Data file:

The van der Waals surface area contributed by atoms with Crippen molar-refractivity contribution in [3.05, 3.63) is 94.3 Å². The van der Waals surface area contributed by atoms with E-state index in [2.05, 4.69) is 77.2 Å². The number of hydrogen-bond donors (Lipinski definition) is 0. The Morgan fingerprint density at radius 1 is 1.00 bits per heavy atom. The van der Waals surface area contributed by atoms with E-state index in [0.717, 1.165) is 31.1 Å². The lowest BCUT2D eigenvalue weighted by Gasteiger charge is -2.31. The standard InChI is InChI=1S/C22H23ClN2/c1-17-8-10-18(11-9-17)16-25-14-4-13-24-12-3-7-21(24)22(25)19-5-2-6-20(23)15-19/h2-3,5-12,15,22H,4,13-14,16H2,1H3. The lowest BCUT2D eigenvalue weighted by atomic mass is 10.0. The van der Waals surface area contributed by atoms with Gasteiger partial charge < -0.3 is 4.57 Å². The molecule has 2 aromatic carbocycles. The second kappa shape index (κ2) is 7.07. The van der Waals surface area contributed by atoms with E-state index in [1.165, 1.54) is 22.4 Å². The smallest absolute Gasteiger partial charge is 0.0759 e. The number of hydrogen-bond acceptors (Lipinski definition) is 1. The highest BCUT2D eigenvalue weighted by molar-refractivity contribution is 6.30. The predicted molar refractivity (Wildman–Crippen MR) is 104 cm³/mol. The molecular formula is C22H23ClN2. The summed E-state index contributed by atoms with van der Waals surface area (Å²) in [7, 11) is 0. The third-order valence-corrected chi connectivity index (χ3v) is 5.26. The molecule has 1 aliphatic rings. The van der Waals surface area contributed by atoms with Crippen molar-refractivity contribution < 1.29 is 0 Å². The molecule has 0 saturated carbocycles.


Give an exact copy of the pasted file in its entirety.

The van der Waals surface area contributed by atoms with Crippen molar-refractivity contribution in [3.05, 3.63) is 94.3 Å². The van der Waals surface area contributed by atoms with E-state index in [2.05, 4.69) is 77.2 Å². The number of hydrogen-bond donors (Lipinski definition) is 0. The Morgan fingerprint density at radius 1 is 1.00 bits per heavy atom. The van der Waals surface area contributed by atoms with E-state index in [0.717, 1.165) is 31.1 Å². The lowest BCUT2D eigenvalue weighted by Gasteiger charge is -2.31. The standard InChI is InChI=1S/C22H23ClN2/c1-17-8-10-18(11-9-17)16-25-14-4-13-24-12-3-7-21(24)22(25)19-5-2-6-20(23)15-19/h2-3,5-12,15,22H,4,13-14,16H2,1H3. The lowest BCUT2D eigenvalue weighted by atomic mass is 10.0. The van der Waals surface area contributed by atoms with Gasteiger partial charge < -0.3 is 4.57 Å². The molecule has 2 aromatic carbocycles. The second kappa shape index (κ2) is 7.07. The van der Waals surface area contributed by atoms with E-state index in [1.165, 1.54) is 22.4 Å². The smallest absolute Gasteiger partial charge is 0.0759 e. The number of hydrogen-bond acceptors (Lipinski definition) is 1. The highest BCUT2D eigenvalue weighted by molar-refractivity contribution is 6.30. The predicted molar refractivity (Wildman–Crippen MR) is 104 cm³/mol. The molecular formula is C22H23ClN2. The summed E-state index contributed by atoms with van der Waals surface area (Å²) in [7, 11) is 0. The third-order valence-corrected chi connectivity index (χ3v) is 5.26. The molecule has 1 aliphatic rings. The van der Waals surface area contributed by atoms with Crippen molar-refractivity contribution < 1.29 is 0 Å². The molecule has 0 saturated carbocycles.